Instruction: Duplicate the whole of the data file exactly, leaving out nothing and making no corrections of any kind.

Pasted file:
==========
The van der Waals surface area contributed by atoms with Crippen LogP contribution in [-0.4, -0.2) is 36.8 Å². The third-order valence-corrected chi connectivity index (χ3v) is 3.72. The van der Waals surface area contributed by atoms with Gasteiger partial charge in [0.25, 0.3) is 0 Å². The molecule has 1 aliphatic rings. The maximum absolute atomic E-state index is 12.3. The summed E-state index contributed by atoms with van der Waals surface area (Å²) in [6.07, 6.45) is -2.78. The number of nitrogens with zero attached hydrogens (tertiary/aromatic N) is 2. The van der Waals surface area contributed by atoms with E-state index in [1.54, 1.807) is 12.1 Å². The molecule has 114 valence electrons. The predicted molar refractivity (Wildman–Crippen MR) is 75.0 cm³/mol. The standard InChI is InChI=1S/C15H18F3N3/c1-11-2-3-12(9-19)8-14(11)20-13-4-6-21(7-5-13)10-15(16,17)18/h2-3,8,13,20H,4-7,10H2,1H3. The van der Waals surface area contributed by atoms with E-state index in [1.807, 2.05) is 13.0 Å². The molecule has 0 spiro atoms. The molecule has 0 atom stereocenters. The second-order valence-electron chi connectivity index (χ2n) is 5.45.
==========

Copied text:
The van der Waals surface area contributed by atoms with Crippen LogP contribution in [-0.4, -0.2) is 36.8 Å². The third-order valence-corrected chi connectivity index (χ3v) is 3.72. The van der Waals surface area contributed by atoms with Gasteiger partial charge in [0.25, 0.3) is 0 Å². The molecule has 1 aliphatic rings. The maximum absolute atomic E-state index is 12.3. The summed E-state index contributed by atoms with van der Waals surface area (Å²) in [6.07, 6.45) is -2.78. The number of nitrogens with zero attached hydrogens (tertiary/aromatic N) is 2. The van der Waals surface area contributed by atoms with E-state index in [1.54, 1.807) is 12.1 Å². The molecule has 114 valence electrons. The predicted molar refractivity (Wildman–Crippen MR) is 75.0 cm³/mol. The standard InChI is InChI=1S/C15H18F3N3/c1-11-2-3-12(9-19)8-14(11)20-13-4-6-21(7-5-13)10-15(16,17)18/h2-3,8,13,20H,4-7,10H2,1H3. The van der Waals surface area contributed by atoms with E-state index in [1.807, 2.05) is 13.0 Å². The molecule has 0 spiro atoms. The molecule has 0 atom stereocenters. The second-order valence-electron chi connectivity index (χ2n) is 5.45.